What a Journey!
Posted By Ross Clennett On September 24, 2008 @ 6:07 am In News and Features | 1 Comment ere.net/...controls
I was surfing the Internet this week and came across a fabulous story that is a perfect metaphor for how much things have changed in the world of recruitment since the rise of the Internet coincided with the global shortage of skills. Unusually, it's a recruitment story from the work of rock music.
The story revolves around rock band Journey, which has existed in various guises since 1973. I suspect anyone younger than an 'old Gen X' (like me) won't have heard of them unless they regularly listen to classic rock radio.
Journey were huge during the early to mid 1980's with American Top 10 hits such as "Who's Crying Now," "Open Arms," and "Don't Stop Believing," (probably better known to pop culture aficionados as the song Tony Soprano selects from the jukebox in the closing scene of The Sopranos' final episode).
Journey's lead vocalist at the time, Steve Perry, scored a 1984 hit with the single, Oh Sherrie (confession: I have the vinyl single somewhere in storage).
Last year Journey founder and lead guitarist, Neal Schon, was attempting to recruit a new lead vocalist to replace the departed Perry. Frustrated with the options he had auditioned live, Schon turned to the Internet and spent hours surfing scores of YouTube videos, looking at bands and singers to see whether he might discover what he was looking for online.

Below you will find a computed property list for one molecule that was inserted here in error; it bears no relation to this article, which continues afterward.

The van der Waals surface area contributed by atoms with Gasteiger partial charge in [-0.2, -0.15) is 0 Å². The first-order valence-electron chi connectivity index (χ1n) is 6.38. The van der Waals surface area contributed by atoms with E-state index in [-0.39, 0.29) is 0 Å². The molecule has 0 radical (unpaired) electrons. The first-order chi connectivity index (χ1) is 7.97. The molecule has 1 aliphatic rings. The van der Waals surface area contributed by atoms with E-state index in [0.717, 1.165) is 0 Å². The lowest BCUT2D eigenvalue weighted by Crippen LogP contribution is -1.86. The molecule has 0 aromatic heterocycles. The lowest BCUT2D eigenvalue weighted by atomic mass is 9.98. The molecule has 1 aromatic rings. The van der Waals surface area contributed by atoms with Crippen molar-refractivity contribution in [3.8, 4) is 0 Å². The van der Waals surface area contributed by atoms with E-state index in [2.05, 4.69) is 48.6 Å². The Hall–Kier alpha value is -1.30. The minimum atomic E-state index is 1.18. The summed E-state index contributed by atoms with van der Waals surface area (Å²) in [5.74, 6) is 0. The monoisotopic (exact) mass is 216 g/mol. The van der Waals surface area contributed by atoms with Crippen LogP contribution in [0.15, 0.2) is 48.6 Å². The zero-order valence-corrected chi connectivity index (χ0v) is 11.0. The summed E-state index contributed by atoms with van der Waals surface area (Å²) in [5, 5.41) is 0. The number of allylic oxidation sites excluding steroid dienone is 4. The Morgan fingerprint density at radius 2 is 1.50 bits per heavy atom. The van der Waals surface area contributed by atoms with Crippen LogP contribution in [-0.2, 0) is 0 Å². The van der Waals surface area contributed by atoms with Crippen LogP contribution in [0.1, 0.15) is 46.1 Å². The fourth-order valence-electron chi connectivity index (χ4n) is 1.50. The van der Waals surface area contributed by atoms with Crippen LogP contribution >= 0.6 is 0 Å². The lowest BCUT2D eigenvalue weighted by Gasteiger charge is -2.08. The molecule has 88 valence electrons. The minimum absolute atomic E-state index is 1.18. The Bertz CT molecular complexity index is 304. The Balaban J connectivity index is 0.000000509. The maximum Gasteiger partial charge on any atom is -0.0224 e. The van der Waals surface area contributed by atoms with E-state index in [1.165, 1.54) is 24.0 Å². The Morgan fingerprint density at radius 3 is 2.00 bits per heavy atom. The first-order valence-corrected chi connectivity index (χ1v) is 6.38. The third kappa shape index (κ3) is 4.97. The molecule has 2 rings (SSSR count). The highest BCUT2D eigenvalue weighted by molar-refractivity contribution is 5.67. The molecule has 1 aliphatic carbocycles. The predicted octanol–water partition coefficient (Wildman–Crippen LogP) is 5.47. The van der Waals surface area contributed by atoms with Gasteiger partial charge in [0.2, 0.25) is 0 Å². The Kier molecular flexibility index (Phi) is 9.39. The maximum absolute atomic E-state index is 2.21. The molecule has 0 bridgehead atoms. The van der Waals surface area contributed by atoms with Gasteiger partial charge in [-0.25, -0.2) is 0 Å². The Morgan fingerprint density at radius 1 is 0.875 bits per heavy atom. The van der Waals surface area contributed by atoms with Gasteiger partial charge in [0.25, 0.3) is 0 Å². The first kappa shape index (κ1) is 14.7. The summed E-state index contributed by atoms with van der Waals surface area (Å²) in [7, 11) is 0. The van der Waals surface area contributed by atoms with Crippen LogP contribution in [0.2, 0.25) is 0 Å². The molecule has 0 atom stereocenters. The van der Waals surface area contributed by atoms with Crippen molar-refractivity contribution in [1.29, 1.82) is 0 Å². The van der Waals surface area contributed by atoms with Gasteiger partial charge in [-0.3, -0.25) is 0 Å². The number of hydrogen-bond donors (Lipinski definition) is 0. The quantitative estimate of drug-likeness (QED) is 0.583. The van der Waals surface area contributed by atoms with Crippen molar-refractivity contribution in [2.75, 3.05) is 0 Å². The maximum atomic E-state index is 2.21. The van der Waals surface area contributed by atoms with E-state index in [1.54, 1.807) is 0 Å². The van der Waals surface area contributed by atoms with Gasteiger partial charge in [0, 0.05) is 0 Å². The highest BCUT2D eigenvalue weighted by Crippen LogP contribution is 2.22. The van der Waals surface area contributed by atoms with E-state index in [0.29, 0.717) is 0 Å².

Amongst the many wannabes and try-hards, he stumbled upon a video by a popular Filipino cover band, The Zoo.
Schon listened in amazement as 40-year-old lead singer, Arnel Pineda,  belted youtube.com/watch out a stunning and note-perfect version of one of Journey's biggest 1980's hits, Faithfully (amongst many other cover versions The Zoo had posted on YouTube).
Schon messaged The Zoo via YouTube, and although Pineda initially thought it was a hoax, Schon eventually convinced Pineda he was for real, and asked Pineda whether he was interested in auditioning for the vacant lead singer's role.
Six weeks later, a still shell-shocked Pineda was winging his way to San Francisco for a two-day audition with Journey.
In December 2007, Pineda was announced as Journey's new lead singer, followed three months later by his debut, fronting the band live at a Chilean music festival to an ecstatic fan reaction, glowing reviews, and a television audience of 25 million.
Revitalized by its new lead singer, Journey quickly recorded a new album which it released in June and is currently in the middle of summer/autumn tour of the USA with fellow 1980's classic rockers, Heart and Cheap Trick.
What I most love about this tale is that a U.S. rock band, whose fan base is solidly in the Midwest, resisted the temptation to go for a singer who "looked right" and instead recruited the best-performed, most-competent singer, even though he was from Manila, speaks heavily accented English, and doesn't look like Steve Perry (save the long dark hair) or the band's fan demographic.
It would be easy to dismiss this story as unique to music and not relevant to recruiters.
I believe that would be a mistake.
Consider that in this Journey-finds-new-lead-singer story, the following occurred via the World Wide Web:
*The employer sourced a potential employee, living in another country, online.
*The employer contacted the potential employee.
*The competence of the potential employee was able to be assessed sufficiently well to arrange a live interview (audition) in another country without any need for a resume.
No recruiter was involved in the process.
When you consider the growth of career portals and the rise of online testing of skills, competencies, and motivations, recruitment in the 21st century has only just begun.
As we rapidly head towards the 21st century's second decade, are you ready for what's ahead?
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